Exhausted, they thought they would rest for a few hours then start filming.  But, one of the Producers shares, “the second I put my head on the pillow I heard a huge explosion. Looking out my window I could see the exact spot of a bomb strike with smoke billowing very close.”  This was a profound moment of realization. As a team of international journalists and producers, they have travelled the world to cover extraordinary stories. They share, “typically journalists stay somewhere relatively safe from the risk zone. We might drive to a town near the border and go back and forth to limit the time we’re exposed to more risk. Those are the moments when we tell the story. But we quickly realized this was different. Stepanakert was NOT the safe place; it was actually the target.” 

Comprehending quickly that “nothing was off limits” they had to rethink how they spent their time in Artsakh. Sleeping was hard. They slept on the ground away from windows, near doorways and used the bed as a type of shield. This proved to be a wise strategy because the glass did break because of bombings in the building where they stayed. 

Communication was a challenge. With rumors that journalists are targets and the October 1 reports that two French journalists were severely injured due to shelling, the team didn’t know how cautious or paranoid to be.  Moreover, network and internet service providers do not recognize Artsakh. Worried about location tracking and communication monitoring, they were able to get a SIM card from a local who gave them his personal one. Needless to say, the situation is unnerving.  They reflect, “the logistics of getting to Artsakh, and being there were really tough, let alone the safety aspect of simply being in a warzone.”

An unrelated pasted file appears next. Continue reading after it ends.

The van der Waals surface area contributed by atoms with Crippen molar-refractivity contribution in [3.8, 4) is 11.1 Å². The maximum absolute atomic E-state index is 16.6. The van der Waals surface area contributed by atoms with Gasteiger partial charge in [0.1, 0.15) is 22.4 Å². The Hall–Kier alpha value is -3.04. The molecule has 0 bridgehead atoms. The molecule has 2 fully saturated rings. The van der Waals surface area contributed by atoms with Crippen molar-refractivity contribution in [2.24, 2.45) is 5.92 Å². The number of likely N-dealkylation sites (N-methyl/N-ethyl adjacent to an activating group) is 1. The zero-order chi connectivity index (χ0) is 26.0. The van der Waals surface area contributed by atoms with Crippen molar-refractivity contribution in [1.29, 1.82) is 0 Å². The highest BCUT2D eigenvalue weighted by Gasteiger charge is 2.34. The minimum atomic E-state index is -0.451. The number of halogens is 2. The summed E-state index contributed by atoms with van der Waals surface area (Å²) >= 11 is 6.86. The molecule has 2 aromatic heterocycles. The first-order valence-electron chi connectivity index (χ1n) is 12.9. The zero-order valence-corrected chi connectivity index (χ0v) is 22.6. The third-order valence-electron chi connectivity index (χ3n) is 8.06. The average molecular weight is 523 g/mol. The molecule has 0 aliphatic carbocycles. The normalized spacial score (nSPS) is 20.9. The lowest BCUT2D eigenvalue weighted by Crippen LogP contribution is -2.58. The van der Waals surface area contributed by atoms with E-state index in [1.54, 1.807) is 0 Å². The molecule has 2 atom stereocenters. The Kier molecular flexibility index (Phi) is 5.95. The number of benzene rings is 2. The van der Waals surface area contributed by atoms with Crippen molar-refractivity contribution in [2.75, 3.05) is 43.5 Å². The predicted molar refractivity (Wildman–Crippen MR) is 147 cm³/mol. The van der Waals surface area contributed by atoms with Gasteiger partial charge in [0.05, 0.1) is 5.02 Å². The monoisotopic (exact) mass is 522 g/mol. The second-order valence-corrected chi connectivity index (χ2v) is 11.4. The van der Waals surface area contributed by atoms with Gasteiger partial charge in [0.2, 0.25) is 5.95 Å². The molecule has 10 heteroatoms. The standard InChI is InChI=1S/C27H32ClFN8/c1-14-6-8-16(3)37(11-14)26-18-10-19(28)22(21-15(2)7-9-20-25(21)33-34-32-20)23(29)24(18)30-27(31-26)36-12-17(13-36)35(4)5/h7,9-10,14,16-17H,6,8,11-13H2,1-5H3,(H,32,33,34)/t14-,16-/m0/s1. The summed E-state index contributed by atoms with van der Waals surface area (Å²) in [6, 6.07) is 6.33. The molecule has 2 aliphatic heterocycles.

The team shares two powerful memories. One is the sound of the constant siren which is very unsettling.  Second, the panic of people trying to leave and the passion of those who stay. Reflecting, “As international producers we have travelled worldwide, visiting refugee camps, migrants, we have met a lot of people in dire situations. However, I never realized how severely different the situation is from when someone is making the real-time decision to stay or go. We saw moments like that in every context. These people have nothing with them other than the clothes they are wearing. We’d see families jumping in their cars and leaving or rushing to get on a bus. Dozens and dozens of cars trying to get gas, with gas stations running out of supply.” In some instances, moms are sending their children alone on the buses to Armenia in hopes that the child will find a relative, friend, or safe place to stay. 

Conversely, many refuse to leave. They have loved ones on the front lines.  “Underground bunkers are filled with those who will not leave their loved ones behind. It’s very powerful. One of the fixers, who is a journalist, refuses to leave. Her Father, Brother, and Boyfriend are on the frontlines. Her Mother is a nurse at the hospital. This is very common in this generational war. Even though many have urged her to leave, she will not.”

Our hearts ache for the children who cannot comprehend life under the skies of war and fear. Children and families are being housed everywhere. We must value life over politics and power. We hope that peace will prevail soon.